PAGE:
However, if I am to be fair, it would take a significant amount of research to definitively refute her thesis. Furthermore could it not be possible that Assad has bought oil from ISIL or that he sees them as a ‘useful’ enemy against the other rebel groups opposed to him? Isn’t it an intriguing suggestion that the ISIL bogeyman is the only remaining justification for the existence of Assad’s regime in the eyes of Western powers, and as long as ISIL exists, Assad has an viable excuse to persist in power?
Interestingly enough Amir Taheri, a noted Iranian author, explained in a speech how the Assad regime actually enabled the Muslim Brotherhood, a group that is traditionally at odds with the Alawites. By facilitating Sunni Islamists in Syria, Assad hoped to goad his follow Alawites, along with other Syrian minorities (Christians, Ismailis and Druze), into supporting him for fear that Sunni Islamists would come to power and persecute these minority groups. Furthermore, this Machiavellian strategy was also expected to garner support from the West.
Taheri also states that as part of Assad’s policy, “the regime started releasing large numbers of militant Sunni Islamists, among them many future leaders of the Islamic Sate Caliphate (or ISIS).” Such statements from a seemingly credible and knowledgeable source such as Taheri, lend a degree of credence to Alamuddin’s claims that Assad fostered ISIL, at least to a certain degree.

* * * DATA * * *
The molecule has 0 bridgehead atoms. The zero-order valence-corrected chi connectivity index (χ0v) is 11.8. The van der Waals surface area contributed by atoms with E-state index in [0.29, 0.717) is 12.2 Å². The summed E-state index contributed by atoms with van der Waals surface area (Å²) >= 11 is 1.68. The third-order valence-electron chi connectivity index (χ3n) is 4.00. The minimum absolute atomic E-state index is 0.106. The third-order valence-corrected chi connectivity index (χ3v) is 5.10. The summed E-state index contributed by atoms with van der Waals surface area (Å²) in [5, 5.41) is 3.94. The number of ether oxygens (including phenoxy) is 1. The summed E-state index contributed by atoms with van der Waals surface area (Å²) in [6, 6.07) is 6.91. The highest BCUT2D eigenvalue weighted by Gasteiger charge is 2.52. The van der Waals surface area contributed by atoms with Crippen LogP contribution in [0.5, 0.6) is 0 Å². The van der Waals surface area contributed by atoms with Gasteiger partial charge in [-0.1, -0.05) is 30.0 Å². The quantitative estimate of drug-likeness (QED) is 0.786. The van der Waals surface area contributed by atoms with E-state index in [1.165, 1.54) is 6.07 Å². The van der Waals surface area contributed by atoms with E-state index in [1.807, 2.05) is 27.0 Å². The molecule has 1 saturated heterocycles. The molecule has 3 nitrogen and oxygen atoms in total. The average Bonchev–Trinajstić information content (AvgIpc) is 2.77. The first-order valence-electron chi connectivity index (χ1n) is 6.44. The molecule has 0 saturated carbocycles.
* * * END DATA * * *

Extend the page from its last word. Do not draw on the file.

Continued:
It is possible that Assad did have some role to play in the emergence of ISIL, in particular by releasing jihadists who later formed or joined ISIL. And it is also possible that Assad is currently utilizing ISIL, in a divide and conquer manner, to fight and weaken other rebel groups (such as the FSA, Jabat al-Nusra, etc.) which are a more immediate threat to his political and physical existence than ISIL.
However, such a possibility does not necessitate that Assad is in cahoots with ISIL. With respect to the origin of the latter, Assad’s actions may have been nothing more than a miscalculation, as at the time ISIL did not exist in the manner we know of today, and Assad probably did not intend or even foresee the emergence of a ‘super’ Sunni Islamist group such as them.